First of all, the author didn’t idealize the Amish people, they are not some sort of perfect peace dream but they are not even those evil cartoon characters you read sometime about. They are people with different principles than most of who is living around them, but they are not even trying to impose those principles, they only want to be allowed to live by that.
Even if Aiden shares some of their idea, like living in the country a more simple life, far from the fast-moving rhythm of the big city, there is no way he could really live with the Amish; even if him being agnostic can be overcome, finding the faith is not an uncommon event, Aiden is gay and there is no way the Amish people will accept that, not even in a romance novel. Moreover if he wants to have a partner; if you are gay, and you want to remain in the community, you have only two options, being forever chaste or marrying a woman. That is what Daniel did, but in a way, I think that, for who harsh it can sound, God didn’t agree with Daniel’s choice, and He intervened.
Daniel will do everything in his powers to avoid Aiden and his blossoming feelings for him. This is not a novel about clandestine meetings in the dark, or about Daniel taking a decision more out of passion than anything else. Actually I think these two men shared barely a moment of intimacy that neither developed in a real kiss. All the novel is about what you want and what you have to do, and how hard taking these paths can be.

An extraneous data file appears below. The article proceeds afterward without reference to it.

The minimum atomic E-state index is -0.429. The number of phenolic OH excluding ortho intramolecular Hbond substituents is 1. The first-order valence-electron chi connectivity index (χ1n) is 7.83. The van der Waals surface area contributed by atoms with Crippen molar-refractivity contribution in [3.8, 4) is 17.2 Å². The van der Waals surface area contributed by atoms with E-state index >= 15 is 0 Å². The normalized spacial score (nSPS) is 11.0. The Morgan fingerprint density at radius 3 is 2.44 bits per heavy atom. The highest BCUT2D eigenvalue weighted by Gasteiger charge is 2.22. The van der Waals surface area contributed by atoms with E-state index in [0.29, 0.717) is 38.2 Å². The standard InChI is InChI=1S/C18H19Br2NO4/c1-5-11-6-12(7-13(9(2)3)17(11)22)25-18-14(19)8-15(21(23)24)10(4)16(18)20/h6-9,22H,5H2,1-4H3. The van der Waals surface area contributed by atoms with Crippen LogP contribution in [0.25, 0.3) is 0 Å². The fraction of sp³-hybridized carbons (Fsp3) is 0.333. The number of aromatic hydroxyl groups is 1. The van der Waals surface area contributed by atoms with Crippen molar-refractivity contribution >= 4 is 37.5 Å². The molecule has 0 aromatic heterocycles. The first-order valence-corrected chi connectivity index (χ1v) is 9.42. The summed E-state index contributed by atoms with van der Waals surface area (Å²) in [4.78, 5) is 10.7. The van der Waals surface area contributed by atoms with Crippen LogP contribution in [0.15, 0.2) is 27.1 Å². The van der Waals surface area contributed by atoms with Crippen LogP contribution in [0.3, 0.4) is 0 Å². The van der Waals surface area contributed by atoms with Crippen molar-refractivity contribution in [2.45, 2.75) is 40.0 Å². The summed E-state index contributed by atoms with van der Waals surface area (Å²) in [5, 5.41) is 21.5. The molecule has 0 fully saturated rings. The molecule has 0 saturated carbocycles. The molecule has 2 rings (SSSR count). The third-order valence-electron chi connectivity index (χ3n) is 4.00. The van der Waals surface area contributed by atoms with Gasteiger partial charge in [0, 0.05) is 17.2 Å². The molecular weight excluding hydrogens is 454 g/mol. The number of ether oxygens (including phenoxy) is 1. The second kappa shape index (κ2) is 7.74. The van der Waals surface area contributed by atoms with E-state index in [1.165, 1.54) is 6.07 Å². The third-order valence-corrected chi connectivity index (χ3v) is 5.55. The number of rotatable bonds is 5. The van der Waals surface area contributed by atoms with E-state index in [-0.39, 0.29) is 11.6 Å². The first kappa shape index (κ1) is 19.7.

I liked both Daniel than Aiden, I think both of them have their feet firmly on the ground, and even if they are more than capable to feel love and passion, they don’t let those feelings pushing them, or at least they don’t let them hurrying their steps. With quiet and reasoning, they will arrive to the right point, sooner or later.
Amazon: Between Two Worlds
Amazon Kindle: Between Two Worlds
Paperback: 240 pages
Publisher: Dreamspinner Press (May 2, 2011)
Reading List: http://www.librarything.com/catalog_bott